from:  Rahesh
Posted on: Jul 3, 2013 at 14:10 IST

Some of our readers who think Snowden is a criminal by US law should first consider what appears in an OP-ED in the article titled "India's cowardly display of servility" - "If these allegations are true, then the U.S. has violated Article 22 of the 1961 Vienna Convention on Diplomatic Relations, of which it is a signatory. That article notes, “The premises of a diplomatic mission, such as an embassy, are inviolate and must not be entered by the host country except by permission of the head of the mission. Furthermore, the host country must protect the mission from intrusion or damage. The host country must never search the premises, nor seize its documents or property.” The nature of the spying, with bugs on crypto-fax machines and on communications cables, clearly breaches the protections enshrined in the convention."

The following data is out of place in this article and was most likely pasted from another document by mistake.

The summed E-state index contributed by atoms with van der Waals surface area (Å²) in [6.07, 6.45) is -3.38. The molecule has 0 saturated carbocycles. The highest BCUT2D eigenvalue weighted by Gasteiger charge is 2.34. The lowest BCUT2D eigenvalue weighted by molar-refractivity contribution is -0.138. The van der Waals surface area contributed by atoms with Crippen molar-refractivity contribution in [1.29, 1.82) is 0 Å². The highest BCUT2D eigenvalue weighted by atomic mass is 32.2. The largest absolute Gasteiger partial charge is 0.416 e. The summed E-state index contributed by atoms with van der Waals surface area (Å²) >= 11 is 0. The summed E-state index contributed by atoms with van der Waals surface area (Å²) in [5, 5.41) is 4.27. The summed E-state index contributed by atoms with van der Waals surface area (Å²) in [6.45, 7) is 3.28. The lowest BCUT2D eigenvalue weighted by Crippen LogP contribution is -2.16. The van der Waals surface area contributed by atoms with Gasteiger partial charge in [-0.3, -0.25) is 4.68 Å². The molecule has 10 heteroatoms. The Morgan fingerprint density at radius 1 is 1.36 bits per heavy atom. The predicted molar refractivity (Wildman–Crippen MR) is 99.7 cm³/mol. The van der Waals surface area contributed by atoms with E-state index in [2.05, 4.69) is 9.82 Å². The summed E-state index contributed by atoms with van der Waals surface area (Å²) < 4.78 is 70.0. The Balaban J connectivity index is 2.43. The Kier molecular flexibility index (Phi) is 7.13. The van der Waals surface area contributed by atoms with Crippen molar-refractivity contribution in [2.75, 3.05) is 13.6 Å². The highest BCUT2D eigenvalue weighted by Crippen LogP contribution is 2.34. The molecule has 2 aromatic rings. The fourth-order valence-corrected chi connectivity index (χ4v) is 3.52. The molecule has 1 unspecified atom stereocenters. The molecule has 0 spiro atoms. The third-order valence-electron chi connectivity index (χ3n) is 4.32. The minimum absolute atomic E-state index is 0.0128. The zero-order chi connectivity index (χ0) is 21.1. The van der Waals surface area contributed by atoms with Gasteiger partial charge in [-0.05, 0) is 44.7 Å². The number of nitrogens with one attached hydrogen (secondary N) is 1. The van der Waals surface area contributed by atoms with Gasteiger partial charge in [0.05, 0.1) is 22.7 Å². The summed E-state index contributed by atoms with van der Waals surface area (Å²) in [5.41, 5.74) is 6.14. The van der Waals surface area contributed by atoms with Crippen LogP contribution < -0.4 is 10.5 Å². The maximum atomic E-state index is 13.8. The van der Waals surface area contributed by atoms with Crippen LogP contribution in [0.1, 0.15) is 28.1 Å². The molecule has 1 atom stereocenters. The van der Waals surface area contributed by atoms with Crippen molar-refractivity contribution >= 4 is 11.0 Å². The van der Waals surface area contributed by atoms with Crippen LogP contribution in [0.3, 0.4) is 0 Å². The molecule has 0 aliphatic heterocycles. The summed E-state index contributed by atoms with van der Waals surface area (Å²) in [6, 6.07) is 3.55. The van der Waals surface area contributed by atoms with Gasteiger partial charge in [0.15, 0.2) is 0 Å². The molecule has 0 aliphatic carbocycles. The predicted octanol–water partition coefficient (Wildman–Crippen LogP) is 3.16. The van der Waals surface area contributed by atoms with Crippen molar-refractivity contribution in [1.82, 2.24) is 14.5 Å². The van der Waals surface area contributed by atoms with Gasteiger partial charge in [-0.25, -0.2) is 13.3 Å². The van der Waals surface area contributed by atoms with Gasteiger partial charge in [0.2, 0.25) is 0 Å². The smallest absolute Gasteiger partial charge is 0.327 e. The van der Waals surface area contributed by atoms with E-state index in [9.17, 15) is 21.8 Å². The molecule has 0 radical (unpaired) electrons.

Mr. Edward Snowden is a whistleblower. What he has removed from US property is mere proof that his nation has indulged in illegal activity.

from:  B S Kumar
Posted on: Jul 3, 2013 at 12:37 IST